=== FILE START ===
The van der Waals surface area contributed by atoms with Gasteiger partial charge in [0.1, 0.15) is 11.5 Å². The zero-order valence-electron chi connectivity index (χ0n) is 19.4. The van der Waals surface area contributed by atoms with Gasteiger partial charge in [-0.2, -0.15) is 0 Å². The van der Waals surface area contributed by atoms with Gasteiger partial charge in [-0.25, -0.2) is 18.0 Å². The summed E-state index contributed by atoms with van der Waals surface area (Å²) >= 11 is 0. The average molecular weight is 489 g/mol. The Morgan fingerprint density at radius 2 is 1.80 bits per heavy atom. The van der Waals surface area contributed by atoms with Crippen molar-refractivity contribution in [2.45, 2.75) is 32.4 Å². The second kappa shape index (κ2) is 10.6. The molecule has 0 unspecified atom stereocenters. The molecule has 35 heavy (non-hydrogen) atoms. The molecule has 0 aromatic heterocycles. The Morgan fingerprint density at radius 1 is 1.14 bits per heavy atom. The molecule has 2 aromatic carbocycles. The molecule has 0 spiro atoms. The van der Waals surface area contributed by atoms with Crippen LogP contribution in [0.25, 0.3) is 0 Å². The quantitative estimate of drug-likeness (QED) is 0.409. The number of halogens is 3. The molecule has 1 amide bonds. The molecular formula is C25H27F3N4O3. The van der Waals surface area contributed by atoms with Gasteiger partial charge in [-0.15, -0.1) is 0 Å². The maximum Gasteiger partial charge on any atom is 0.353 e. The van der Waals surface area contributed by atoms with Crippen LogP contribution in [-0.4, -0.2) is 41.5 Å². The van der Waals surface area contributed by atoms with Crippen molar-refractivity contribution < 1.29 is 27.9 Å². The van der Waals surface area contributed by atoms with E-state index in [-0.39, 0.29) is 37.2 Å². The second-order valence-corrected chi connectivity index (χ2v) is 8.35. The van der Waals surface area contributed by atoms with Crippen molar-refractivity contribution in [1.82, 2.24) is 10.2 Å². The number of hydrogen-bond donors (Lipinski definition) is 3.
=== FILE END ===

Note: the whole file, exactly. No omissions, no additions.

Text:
The van der Waals surface area contributed by atoms with Gasteiger partial charge in [0.1, 0.15) is 11.5 Å². The zero-order valence-electron chi connectivity index (χ0n) is 19.4. The van der Waals surface area contributed by atoms with Gasteiger partial charge in [-0.2, -0.15) is 0 Å². The van der Waals surface area contributed by atoms with Gasteiger partial charge in [-0.25, -0.2) is 18.0 Å². The summed E-state index contributed by atoms with van der Waals surface area (Å²) >= 11 is 0. The average molecular weight is 489 g/mol. The Morgan fingerprint density at radius 2 is 1.80 bits per heavy atom. The van der Waals surface area contributed by atoms with Crippen molar-refractivity contribution in [2.45, 2.75) is 32.4 Å². The second kappa shape index (κ2) is 10.6. The molecule has 0 unspecified atom stereocenters. The molecule has 35 heavy (non-hydrogen) atoms. The molecule has 0 aromatic heterocycles. The Morgan fingerprint density at radius 1 is 1.14 bits per heavy atom. The molecule has 2 aromatic carbocycles. The molecule has 0 spiro atoms. The van der Waals surface area contributed by atoms with Crippen LogP contribution in [0.25, 0.3) is 0 Å². The quantitative estimate of drug-likeness (QED) is 0.409. The number of halogens is 3. The molecule has 1 amide bonds. The molecular formula is C25H27F3N4O3. The van der Waals surface area contributed by atoms with Gasteiger partial charge in [-0.15, -0.1) is 0 Å². The maximum Gasteiger partial charge on any atom is 0.353 e. The van der Waals surface area contributed by atoms with Crippen LogP contribution in [-0.4, -0.2) is 41.5 Å². The van der Waals surface area contributed by atoms with Crippen molar-refractivity contribution < 1.29 is 27.9 Å². The van der Waals surface area contributed by atoms with E-state index in [-0.39, 0.29) is 37.2 Å². The second-order valence-corrected chi connectivity index (χ2v) is 8.35. The van der Waals surface area contributed by atoms with Crippen molar-refractivity contribution in [1.82, 2.24) is 10.2 Å². The number of hydrogen-bond donors (Lipinski definition) is 3.